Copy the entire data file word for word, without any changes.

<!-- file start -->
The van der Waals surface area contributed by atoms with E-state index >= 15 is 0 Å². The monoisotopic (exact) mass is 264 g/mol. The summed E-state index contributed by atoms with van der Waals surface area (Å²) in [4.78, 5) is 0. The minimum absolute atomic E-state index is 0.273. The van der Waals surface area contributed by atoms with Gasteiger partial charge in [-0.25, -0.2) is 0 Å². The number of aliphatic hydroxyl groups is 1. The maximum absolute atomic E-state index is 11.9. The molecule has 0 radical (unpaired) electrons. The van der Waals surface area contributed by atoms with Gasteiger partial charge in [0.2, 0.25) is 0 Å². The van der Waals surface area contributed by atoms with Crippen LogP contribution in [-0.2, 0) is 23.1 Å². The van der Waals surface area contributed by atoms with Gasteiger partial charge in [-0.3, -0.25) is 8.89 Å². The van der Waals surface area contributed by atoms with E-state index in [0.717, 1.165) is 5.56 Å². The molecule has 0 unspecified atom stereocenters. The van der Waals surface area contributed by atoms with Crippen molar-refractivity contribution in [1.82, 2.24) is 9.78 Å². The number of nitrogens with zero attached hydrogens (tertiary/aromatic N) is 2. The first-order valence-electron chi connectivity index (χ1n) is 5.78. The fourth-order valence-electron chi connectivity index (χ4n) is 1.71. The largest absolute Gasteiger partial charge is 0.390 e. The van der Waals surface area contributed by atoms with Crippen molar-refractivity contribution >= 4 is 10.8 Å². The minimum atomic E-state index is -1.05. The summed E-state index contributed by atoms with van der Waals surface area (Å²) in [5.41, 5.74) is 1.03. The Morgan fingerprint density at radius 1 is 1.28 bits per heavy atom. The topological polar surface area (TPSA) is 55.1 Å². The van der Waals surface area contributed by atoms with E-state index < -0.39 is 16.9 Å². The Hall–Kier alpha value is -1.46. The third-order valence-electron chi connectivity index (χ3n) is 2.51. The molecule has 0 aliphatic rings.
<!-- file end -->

The van der Waals surface area contributed by atoms with E-state index >= 15 is 0 Å². The monoisotopic (exact) mass is 264 g/mol. The summed E-state index contributed by atoms with van der Waals surface area (Å²) in [4.78, 5) is 0. The minimum absolute atomic E-state index is 0.273. The van der Waals surface area contributed by atoms with Gasteiger partial charge in [-0.25, -0.2) is 0 Å². The number of aliphatic hydroxyl groups is 1. The maximum absolute atomic E-state index is 11.9. The molecule has 0 radical (unpaired) electrons. The van der Waals surface area contributed by atoms with Gasteiger partial charge in [0.2, 0.25) is 0 Å². The van der Waals surface area contributed by atoms with Crippen LogP contribution in [-0.2, 0) is 23.1 Å². The van der Waals surface area contributed by atoms with Gasteiger partial charge in [-0.3, -0.25) is 8.89 Å². The van der Waals surface area contributed by atoms with E-state index in [0.717, 1.165) is 5.56 Å². The molecule has 0 unspecified atom stereocenters. The van der Waals surface area contributed by atoms with Crippen molar-refractivity contribution in [1.82, 2.24) is 9.78 Å². The number of nitrogens with zero attached hydrogens (tertiary/aromatic N) is 2. The first-order valence-electron chi connectivity index (χ1n) is 5.78. The fourth-order valence-electron chi connectivity index (χ4n) is 1.71. The largest absolute Gasteiger partial charge is 0.390 e. The van der Waals surface area contributed by atoms with Crippen molar-refractivity contribution >= 4 is 10.8 Å². The minimum atomic E-state index is -1.05. The summed E-state index contributed by atoms with van der Waals surface area (Å²) in [5.41, 5.74) is 1.03. The Morgan fingerprint density at radius 1 is 1.28 bits per heavy atom. The topological polar surface area (TPSA) is 55.1 Å². The van der Waals surface area contributed by atoms with E-state index < -0.39 is 16.9 Å². The Hall–Kier alpha value is -1.46. The third-order valence-electron chi connectivity index (χ3n) is 2.51. The molecule has 0 aliphatic rings.